How do you think most people would respond if you asked them, “How fascinated are you with contact lenses?” Now, how do you think those same people would respond if you asked them, “How fascinated are you with the idea of sending text messages from your contact lenses?”
If contact lenses stay on their current technological track, that might come sooner rather than later.
How Contact Lenses Came into View
Ordinary contact lenses are said to have been first designed by Leonardo DaVinci in 1509 and constructed by F. A. Muller based on the molds of the human eyes created by Sir John Herschel in 1827.
These first contacts were created from hand-blown glass and were so heavy that they caused severe discomfort after only an hour or two of wear.
When it comes to smart contacts, however, the designs came much, much later. Arguably the first attempt at creating a smart form of eyewear was the Google Glass, first produced in 2013.
The commercial designs were bulky and awkward and would never gain widespread casual popularity, though the trade-focused designs would. In fact, they are still in production today.
Are Smart Contacts on the Horizon or Just a Distant Blur?
There are currently no commercially available designs for smart contacts on the market today, although so many different tech giants are competing to be the first that this could very well be the space race of the early 2020s, a pun-filled decade for the production of new vision accessories.
Google announced in 2014 plans to create a smart contact lens capable of monitoring glucose levels in the eyes, particularly with a focus on diabetics, as well as improving vision.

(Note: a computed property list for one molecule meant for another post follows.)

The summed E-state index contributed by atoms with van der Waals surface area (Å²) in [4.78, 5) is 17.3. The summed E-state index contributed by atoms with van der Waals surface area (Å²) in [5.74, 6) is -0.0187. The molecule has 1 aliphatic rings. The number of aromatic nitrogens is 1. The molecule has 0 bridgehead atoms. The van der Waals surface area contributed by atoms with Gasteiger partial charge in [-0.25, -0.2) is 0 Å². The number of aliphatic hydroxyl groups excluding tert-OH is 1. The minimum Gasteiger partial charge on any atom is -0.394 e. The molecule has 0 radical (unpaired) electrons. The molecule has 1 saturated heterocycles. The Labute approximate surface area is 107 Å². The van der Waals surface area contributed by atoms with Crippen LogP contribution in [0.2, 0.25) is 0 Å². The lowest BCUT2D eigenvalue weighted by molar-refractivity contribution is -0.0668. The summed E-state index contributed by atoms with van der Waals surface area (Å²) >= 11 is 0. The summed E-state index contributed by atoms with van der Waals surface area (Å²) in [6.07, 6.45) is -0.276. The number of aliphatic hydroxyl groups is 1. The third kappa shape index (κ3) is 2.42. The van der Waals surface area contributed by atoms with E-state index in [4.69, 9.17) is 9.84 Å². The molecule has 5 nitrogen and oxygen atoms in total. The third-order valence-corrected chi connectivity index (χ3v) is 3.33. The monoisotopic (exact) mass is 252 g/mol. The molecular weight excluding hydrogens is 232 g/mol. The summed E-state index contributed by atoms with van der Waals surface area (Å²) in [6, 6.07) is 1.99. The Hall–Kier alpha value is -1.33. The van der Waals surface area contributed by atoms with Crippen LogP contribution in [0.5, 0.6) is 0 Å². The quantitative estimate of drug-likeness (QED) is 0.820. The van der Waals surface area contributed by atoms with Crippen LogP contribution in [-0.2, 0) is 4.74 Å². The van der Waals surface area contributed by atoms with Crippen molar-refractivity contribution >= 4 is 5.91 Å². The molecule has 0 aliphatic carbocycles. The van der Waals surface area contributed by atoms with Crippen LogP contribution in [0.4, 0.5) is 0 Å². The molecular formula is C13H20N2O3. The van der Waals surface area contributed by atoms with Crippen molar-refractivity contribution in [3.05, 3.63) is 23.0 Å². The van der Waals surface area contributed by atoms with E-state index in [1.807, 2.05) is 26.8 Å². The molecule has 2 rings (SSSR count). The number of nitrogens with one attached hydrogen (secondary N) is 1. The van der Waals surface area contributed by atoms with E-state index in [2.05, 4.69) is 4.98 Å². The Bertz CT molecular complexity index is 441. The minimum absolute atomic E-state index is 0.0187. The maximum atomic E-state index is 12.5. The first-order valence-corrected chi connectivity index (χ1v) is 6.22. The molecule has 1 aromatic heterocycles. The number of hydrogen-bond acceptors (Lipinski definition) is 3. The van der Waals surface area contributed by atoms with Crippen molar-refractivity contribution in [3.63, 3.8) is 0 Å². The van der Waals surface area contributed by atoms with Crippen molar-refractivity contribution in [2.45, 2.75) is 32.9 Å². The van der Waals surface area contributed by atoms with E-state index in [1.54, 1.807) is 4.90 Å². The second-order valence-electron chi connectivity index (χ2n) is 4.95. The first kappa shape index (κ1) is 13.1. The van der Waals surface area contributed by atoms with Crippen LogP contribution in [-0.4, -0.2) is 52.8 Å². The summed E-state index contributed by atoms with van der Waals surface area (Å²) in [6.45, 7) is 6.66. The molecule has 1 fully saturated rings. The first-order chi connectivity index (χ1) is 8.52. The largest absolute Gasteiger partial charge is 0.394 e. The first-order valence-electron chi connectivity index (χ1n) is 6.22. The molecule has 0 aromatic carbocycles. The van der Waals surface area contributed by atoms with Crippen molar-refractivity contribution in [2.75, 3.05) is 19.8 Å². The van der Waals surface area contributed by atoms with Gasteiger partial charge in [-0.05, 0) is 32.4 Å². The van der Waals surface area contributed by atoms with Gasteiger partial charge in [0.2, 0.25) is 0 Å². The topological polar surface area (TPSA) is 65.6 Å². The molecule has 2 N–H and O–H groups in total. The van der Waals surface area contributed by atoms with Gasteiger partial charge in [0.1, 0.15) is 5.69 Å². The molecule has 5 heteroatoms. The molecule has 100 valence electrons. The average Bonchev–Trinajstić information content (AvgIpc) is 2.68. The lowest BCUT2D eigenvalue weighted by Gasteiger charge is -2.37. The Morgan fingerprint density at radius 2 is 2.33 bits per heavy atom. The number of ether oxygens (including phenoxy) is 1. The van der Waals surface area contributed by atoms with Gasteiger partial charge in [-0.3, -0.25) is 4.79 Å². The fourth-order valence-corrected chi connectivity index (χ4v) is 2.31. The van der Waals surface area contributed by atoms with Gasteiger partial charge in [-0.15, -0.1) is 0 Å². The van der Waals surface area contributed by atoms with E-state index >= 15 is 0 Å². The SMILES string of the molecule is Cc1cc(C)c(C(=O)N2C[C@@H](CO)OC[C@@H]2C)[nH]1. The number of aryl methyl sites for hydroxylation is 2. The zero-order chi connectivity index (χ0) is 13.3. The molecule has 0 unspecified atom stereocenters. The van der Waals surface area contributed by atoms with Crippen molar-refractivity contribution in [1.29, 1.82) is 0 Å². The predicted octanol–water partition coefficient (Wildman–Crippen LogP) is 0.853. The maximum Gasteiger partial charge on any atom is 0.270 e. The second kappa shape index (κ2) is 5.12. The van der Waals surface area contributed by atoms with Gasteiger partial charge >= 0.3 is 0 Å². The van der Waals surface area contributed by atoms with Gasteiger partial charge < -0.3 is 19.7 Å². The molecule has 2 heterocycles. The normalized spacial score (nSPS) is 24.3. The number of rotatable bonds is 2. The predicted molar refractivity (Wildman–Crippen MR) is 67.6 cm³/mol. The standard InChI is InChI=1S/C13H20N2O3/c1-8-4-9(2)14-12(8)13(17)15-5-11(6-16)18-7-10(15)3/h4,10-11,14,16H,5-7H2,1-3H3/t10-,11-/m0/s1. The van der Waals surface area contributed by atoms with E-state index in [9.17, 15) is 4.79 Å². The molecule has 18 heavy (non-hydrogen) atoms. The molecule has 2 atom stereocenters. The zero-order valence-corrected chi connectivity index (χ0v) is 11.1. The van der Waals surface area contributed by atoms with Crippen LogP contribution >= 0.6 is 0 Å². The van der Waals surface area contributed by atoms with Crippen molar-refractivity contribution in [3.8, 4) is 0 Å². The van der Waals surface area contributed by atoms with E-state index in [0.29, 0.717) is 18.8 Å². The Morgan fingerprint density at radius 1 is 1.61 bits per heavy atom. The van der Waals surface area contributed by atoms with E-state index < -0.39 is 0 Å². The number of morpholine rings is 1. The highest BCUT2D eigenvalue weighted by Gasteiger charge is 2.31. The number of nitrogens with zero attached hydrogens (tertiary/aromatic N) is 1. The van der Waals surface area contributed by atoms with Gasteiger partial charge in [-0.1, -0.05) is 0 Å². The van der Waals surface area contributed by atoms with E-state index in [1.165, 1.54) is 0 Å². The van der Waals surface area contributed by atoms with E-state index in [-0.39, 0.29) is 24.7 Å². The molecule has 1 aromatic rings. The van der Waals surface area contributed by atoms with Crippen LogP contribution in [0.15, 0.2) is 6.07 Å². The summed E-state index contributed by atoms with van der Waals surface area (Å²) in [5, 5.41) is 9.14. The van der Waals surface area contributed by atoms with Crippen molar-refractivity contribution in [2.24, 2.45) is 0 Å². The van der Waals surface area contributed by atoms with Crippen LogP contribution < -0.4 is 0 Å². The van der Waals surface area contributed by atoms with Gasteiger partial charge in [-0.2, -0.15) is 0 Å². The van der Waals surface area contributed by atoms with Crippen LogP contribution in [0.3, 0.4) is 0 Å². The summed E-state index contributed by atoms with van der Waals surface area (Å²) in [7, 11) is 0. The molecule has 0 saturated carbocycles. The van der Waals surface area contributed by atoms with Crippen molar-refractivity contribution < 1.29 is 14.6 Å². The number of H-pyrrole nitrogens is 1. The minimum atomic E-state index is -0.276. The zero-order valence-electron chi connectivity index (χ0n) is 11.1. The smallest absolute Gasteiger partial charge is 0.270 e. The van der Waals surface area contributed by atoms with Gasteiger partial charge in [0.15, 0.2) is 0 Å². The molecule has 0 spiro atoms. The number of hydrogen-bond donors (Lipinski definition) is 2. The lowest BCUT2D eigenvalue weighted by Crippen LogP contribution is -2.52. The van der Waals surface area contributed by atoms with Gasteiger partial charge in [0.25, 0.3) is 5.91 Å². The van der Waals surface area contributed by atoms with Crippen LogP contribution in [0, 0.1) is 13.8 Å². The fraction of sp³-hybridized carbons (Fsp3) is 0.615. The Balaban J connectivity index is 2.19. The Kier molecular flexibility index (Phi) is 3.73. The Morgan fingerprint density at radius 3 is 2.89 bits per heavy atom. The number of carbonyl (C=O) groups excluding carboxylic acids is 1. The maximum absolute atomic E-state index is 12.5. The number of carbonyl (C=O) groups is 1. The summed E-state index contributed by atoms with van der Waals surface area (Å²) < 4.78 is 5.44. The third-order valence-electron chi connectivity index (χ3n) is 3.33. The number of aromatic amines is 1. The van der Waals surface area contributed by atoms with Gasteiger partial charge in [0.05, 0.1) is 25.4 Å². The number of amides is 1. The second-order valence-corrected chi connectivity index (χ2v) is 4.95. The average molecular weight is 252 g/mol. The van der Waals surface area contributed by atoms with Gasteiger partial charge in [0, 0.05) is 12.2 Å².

More recently, in 2016, Samsung secured patents for contact lenses with cameras inside of them. The cameras would be operated by blinking and could potentially be controlled through a smartphone instead.
How Hollywood Sees Biometric Contact Lenses
Biometrics and cyber implants have long been featured in pop culture and media. One major example of biometric contact lenses comes from the hit video game trilogy Mass Effect, in which there are countless references to cyborg-style improvements done to creatures’ eyes.
While these improvements tend to take the form of implantation, as in the Star Wars universe, the technology is not entirely dissimilar to the idea of smart contact lenses.
Essentially, the primary differences are that smart contact lenses are easily removable whereas implants require surgery, and that smart contact lenses are entirely self-contained units whereas ocular implants tend to house some form of processor inside the skull, typically by removing the eyeball from its socket.
Perhaps the most terrifying example of ocular biometrics is to be found in the popular sci-fi horror Netflix series Black Mirror, particularly the episode entitled “The Entire History of You.”
Whether or not biometric contact lenses will prove practical and sleek or less useful than a smartphone, clunky, and awkward like the original casual version of the Google Glass, remains to be seen. But one thing is for certain: this technology is coming soon and coming in force.
For an in-depth analysis of the technology that goes into the creation of biometric contact lenses, check out this article originally published in Science Magazine.